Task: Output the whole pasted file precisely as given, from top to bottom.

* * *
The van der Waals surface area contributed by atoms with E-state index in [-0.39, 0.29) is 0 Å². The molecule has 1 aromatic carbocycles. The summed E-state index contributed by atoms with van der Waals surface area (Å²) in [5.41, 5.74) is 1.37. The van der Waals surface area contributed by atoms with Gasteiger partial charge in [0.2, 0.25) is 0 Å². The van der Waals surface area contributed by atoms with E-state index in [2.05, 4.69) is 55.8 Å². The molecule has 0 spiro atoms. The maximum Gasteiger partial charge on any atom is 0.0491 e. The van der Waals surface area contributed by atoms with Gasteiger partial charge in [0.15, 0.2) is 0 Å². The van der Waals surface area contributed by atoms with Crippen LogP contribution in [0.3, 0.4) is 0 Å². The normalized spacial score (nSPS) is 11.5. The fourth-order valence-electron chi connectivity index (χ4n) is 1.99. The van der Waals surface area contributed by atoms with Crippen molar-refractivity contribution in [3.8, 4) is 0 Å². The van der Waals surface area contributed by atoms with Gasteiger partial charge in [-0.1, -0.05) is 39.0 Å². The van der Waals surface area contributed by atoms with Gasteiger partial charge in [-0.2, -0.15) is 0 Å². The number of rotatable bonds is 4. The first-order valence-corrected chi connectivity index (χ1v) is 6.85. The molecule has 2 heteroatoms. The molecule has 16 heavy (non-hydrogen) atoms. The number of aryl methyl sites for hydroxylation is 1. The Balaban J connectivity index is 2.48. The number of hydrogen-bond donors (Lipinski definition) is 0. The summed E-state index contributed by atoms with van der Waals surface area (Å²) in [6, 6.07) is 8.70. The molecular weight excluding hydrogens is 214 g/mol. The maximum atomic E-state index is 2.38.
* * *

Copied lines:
The van der Waals surface area contributed by atoms with E-state index in [-0.39, 0.29) is 0 Å². The molecule has 1 aromatic carbocycles. The summed E-state index contributed by atoms with van der Waals surface area (Å²) in [5.41, 5.74) is 1.37. The van der Waals surface area contributed by atoms with Gasteiger partial charge in [0.2, 0.25) is 0 Å². The van der Waals surface area contributed by atoms with E-state index in [2.05, 4.69) is 55.8 Å². The molecule has 0 spiro atoms. The maximum Gasteiger partial charge on any atom is 0.0491 e. The van der Waals surface area contributed by atoms with Gasteiger partial charge in [0.15, 0.2) is 0 Å². The van der Waals surface area contributed by atoms with Crippen LogP contribution in [0.3, 0.4) is 0 Å². The normalized spacial score (nSPS) is 11.5. The fourth-order valence-electron chi connectivity index (χ4n) is 1.99. The van der Waals surface area contributed by atoms with Crippen molar-refractivity contribution in [3.8, 4) is 0 Å². The van der Waals surface area contributed by atoms with Gasteiger partial charge in [-0.1, -0.05) is 39.0 Å². The van der Waals surface area contributed by atoms with Gasteiger partial charge in [-0.2, -0.15) is 0 Å². The number of rotatable bonds is 4. The first-order valence-corrected chi connectivity index (χ1v) is 6.85. The molecule has 2 heteroatoms. The molecule has 16 heavy (non-hydrogen) atoms. The number of aryl methyl sites for hydroxylation is 1. The Balaban J connectivity index is 2.48. The number of hydrogen-bond donors (Lipinski definition) is 0. The summed E-state index contributed by atoms with van der Waals surface area (Å²) in [6, 6.07) is 8.70. The molecular weight excluding hydrogens is 214 g/mol. The maximum atomic E-state index is 2.38.